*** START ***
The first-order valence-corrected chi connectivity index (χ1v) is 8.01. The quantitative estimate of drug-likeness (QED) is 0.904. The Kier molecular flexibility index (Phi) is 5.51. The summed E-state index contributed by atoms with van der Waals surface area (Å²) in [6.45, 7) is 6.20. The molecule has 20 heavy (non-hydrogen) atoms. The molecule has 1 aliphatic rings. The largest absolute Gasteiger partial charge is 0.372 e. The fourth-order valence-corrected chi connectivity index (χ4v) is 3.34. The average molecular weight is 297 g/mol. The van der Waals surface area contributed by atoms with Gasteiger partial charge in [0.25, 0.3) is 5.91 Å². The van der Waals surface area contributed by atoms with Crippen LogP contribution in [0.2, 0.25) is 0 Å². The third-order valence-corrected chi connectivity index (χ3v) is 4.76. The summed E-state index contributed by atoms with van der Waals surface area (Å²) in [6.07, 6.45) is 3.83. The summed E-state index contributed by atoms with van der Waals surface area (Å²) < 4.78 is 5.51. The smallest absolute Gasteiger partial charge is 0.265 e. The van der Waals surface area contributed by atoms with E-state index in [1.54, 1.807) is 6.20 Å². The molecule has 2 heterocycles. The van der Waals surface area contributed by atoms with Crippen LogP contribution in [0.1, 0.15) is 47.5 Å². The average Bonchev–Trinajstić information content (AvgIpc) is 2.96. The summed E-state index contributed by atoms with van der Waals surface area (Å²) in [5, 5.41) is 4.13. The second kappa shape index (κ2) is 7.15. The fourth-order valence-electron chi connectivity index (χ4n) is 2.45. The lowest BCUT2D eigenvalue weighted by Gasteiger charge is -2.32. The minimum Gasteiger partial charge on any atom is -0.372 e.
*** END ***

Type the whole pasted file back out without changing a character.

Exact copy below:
The first-order valence-corrected chi connectivity index (χ1v) is 8.01. The quantitative estimate of drug-likeness (QED) is 0.904. The Kier molecular flexibility index (Phi) is 5.51. The summed E-state index contributed by atoms with van der Waals surface area (Å²) in [6.45, 7) is 6.20. The molecule has 20 heavy (non-hydrogen) atoms. The molecule has 1 aliphatic rings. The largest absolute Gasteiger partial charge is 0.372 e. The fourth-order valence-corrected chi connectivity index (χ4v) is 3.34. The average molecular weight is 297 g/mol. The van der Waals surface area contributed by atoms with Gasteiger partial charge in [0.25, 0.3) is 5.91 Å². The van der Waals surface area contributed by atoms with Crippen LogP contribution in [0.2, 0.25) is 0 Å². The third-order valence-corrected chi connectivity index (χ3v) is 4.76. The summed E-state index contributed by atoms with van der Waals surface area (Å²) in [6.07, 6.45) is 3.83. The summed E-state index contributed by atoms with van der Waals surface area (Å²) < 4.78 is 5.51. The smallest absolute Gasteiger partial charge is 0.265 e. The van der Waals surface area contributed by atoms with E-state index in [1.54, 1.807) is 6.20 Å². The molecule has 2 heterocycles. The van der Waals surface area contributed by atoms with Crippen LogP contribution in [0.1, 0.15) is 47.5 Å². The average Bonchev–Trinajstić information content (AvgIpc) is 2.96. The summed E-state index contributed by atoms with van der Waals surface area (Å²) in [5, 5.41) is 4.13. The second kappa shape index (κ2) is 7.15. The fourth-order valence-electron chi connectivity index (χ4n) is 2.45. The lowest BCUT2D eigenvalue weighted by Gasteiger charge is -2.32. The minimum Gasteiger partial charge on any atom is -0.372 e.